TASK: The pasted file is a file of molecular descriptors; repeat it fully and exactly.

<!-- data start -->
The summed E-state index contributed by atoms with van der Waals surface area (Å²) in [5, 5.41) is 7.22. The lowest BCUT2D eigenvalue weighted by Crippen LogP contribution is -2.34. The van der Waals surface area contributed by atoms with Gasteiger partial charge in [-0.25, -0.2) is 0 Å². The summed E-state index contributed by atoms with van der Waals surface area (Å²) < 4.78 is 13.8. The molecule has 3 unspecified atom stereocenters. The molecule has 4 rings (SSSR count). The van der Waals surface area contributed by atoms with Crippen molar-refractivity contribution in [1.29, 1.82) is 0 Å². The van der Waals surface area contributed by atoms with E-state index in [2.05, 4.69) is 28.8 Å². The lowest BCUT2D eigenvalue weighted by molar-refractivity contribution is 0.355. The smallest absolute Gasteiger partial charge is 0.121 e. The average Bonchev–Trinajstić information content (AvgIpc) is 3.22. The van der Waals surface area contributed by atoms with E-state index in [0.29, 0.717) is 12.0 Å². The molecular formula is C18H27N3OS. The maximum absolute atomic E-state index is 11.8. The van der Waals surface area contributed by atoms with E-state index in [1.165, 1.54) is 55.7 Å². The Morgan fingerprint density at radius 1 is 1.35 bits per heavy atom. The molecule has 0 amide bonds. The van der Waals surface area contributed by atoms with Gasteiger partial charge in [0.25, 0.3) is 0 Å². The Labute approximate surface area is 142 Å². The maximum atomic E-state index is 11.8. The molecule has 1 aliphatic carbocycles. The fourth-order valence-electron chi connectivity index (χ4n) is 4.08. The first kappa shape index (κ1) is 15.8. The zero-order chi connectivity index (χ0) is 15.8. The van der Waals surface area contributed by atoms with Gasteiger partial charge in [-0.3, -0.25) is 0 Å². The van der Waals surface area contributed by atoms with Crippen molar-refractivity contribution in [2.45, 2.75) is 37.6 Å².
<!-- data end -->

The summed E-state index contributed by atoms with van der Waals surface area (Å²) in [5, 5.41) is 7.22. The lowest BCUT2D eigenvalue weighted by Crippen LogP contribution is -2.34. The van der Waals surface area contributed by atoms with Gasteiger partial charge in [-0.25, -0.2) is 0 Å². The summed E-state index contributed by atoms with van der Waals surface area (Å²) < 4.78 is 13.8. The molecule has 3 unspecified atom stereocenters. The molecule has 4 rings (SSSR count). The van der Waals surface area contributed by atoms with Crippen molar-refractivity contribution in [1.29, 1.82) is 0 Å². The van der Waals surface area contributed by atoms with E-state index in [2.05, 4.69) is 28.8 Å². The lowest BCUT2D eigenvalue weighted by molar-refractivity contribution is 0.355. The smallest absolute Gasteiger partial charge is 0.121 e. The average Bonchev–Trinajstić information content (AvgIpc) is 3.22. The van der Waals surface area contributed by atoms with E-state index in [0.29, 0.717) is 12.0 Å². The molecular formula is C18H27N3OS. The maximum absolute atomic E-state index is 11.8. The van der Waals surface area contributed by atoms with E-state index in [1.165, 1.54) is 55.7 Å². The Morgan fingerprint density at radius 1 is 1.35 bits per heavy atom. The molecule has 0 amide bonds. The van der Waals surface area contributed by atoms with Gasteiger partial charge in [0.25, 0.3) is 0 Å². The Labute approximate surface area is 142 Å². The maximum atomic E-state index is 11.8. The molecule has 1 aliphatic carbocycles. The fourth-order valence-electron chi connectivity index (χ4n) is 4.08. The first kappa shape index (κ1) is 15.8. The zero-order chi connectivity index (χ0) is 15.8. The van der Waals surface area contributed by atoms with Gasteiger partial charge in [-0.3, -0.25) is 0 Å². The van der Waals surface area contributed by atoms with Crippen molar-refractivity contribution in [2.45, 2.75) is 37.6 Å².